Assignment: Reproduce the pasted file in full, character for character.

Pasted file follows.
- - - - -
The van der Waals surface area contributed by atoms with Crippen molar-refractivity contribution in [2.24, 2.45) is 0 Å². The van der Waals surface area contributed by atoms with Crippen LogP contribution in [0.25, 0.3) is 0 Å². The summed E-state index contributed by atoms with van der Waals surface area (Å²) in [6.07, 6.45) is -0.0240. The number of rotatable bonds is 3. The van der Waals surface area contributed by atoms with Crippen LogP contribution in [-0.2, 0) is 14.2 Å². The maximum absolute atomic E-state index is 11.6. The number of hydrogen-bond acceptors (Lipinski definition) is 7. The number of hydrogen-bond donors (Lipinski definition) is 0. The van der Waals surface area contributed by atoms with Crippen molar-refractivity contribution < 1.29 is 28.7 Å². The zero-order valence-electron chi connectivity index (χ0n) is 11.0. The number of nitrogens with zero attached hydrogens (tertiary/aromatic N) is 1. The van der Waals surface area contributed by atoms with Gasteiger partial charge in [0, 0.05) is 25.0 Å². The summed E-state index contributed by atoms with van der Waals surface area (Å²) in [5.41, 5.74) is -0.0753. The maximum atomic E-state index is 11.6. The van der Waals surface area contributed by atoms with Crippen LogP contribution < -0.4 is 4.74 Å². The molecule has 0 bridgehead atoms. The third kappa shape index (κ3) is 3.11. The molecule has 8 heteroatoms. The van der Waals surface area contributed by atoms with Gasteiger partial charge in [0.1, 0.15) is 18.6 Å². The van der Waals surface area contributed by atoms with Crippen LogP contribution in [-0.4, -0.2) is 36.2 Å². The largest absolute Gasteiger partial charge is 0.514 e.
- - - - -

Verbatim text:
The van der Waals surface area contributed by atoms with Crippen molar-refractivity contribution in [2.24, 2.45) is 0 Å². The van der Waals surface area contributed by atoms with Crippen LogP contribution in [0.25, 0.3) is 0 Å². The summed E-state index contributed by atoms with van der Waals surface area (Å²) in [6.07, 6.45) is -0.0240. The number of rotatable bonds is 3. The van der Waals surface area contributed by atoms with Crippen LogP contribution in [-0.2, 0) is 14.2 Å². The maximum absolute atomic E-state index is 11.6. The number of hydrogen-bond acceptors (Lipinski definition) is 7. The number of hydrogen-bond donors (Lipinski definition) is 0. The van der Waals surface area contributed by atoms with Crippen molar-refractivity contribution < 1.29 is 28.7 Å². The zero-order valence-electron chi connectivity index (χ0n) is 11.0. The number of nitrogens with zero attached hydrogens (tertiary/aromatic N) is 1. The van der Waals surface area contributed by atoms with Gasteiger partial charge in [0, 0.05) is 25.0 Å². The summed E-state index contributed by atoms with van der Waals surface area (Å²) in [5.41, 5.74) is -0.0753. The maximum atomic E-state index is 11.6. The van der Waals surface area contributed by atoms with Crippen LogP contribution < -0.4 is 4.74 Å². The molecule has 0 bridgehead atoms. The third kappa shape index (κ3) is 3.11. The molecule has 8 heteroatoms. The van der Waals surface area contributed by atoms with Gasteiger partial charge in [0.1, 0.15) is 18.6 Å². The van der Waals surface area contributed by atoms with Crippen LogP contribution in [-0.4, -0.2) is 36.2 Å². The largest absolute Gasteiger partial charge is 0.514 e.